Australian man pleads guilty to biofuels fraud scheme

LAS VEGAS -- An Australian pleaded guilty in federal court in Las Vegas Tuesday to five felonies connected with a biofuels fraud scheme worth more than $41 million, the Justice Department reported.

Nathan Stoliar, 64, and another defendant were charged in January in a 57-count indictment alleging conspiracy, wire fraud, false statements under the Clean Air Act, obstruction of justice and conspiracy to engage in money laundering. Located in Poland, Stoliar returned in early February to the United States to surrender for arrest. 

He pleaded guilty to one count of conspiracy, one count of conspiracy to engage in money laundering, two counts of wire fraud and one count of making false statements under the Clean Air Act. Stoliar is required by the plea to forfeit $4 million and pay $1 million in restitution. He faces a maximum sentence of 20 years in prison and a $500,000 fine for each count of conspiracy to engage in money laundering and wire fraud, five years in prison and a $250,000 fine for conspiracy, and two years in prison and a $250,000 fine for making false statements under the Clean Air Act.

Stoliar is expected to be sentenced Oct. 30.

"Stoliar and his co-conspirator perpetrated a massive fraud against a renewable fuels program created to protect our nation's energy security and independence," said Sam Hirsch, Acting Assistant Attorney General for the Justice Department's Environment and Natural Resources Division. "The Justice Department will continue to pursue fraudsters at home and abroad and protect the integrity of federal programs as it protects the environment."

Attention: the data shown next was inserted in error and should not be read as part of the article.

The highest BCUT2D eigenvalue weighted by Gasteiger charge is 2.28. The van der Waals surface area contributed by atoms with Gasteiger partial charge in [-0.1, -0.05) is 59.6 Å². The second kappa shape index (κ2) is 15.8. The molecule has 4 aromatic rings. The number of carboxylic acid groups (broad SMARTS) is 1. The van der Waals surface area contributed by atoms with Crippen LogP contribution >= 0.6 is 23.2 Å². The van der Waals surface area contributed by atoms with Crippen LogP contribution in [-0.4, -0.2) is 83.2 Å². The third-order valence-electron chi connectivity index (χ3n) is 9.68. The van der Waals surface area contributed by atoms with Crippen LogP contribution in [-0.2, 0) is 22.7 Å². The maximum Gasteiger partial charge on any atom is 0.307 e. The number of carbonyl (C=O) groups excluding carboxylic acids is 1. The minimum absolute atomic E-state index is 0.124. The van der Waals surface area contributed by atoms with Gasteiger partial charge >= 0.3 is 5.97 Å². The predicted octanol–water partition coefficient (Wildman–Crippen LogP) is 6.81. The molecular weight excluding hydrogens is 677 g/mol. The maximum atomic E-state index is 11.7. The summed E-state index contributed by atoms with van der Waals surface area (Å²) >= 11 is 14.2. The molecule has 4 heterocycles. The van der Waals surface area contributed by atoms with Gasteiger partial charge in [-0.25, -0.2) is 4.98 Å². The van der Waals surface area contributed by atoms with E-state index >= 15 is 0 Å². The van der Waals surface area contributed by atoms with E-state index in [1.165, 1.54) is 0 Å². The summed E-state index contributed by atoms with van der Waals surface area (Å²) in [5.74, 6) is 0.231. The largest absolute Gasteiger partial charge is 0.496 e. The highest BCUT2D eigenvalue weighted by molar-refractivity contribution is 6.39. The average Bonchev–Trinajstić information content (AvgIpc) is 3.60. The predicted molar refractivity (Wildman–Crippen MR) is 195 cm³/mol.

The investigation included involvement from the Environmental Protection Agency's Criminal Investigation Division and the FBI, with assistance from the United States Secret Service, Internal Revenue Service-Criminal Investigations and Department of Homeland Security.

The case is being prosecuted by Assistant Chief Wayne Hettenbach of the Environmental Crimes Section of the Justice Department's Environment and Natural Resources Division, Assistant U.S. Attorneys Crane Pomerantz and Daniel Hollingsworth of the U.S. Attorney's Office in Nevada, and Assistant Deputy Chief Darrin McCullough of the Justice Department's Criminal Division.

 


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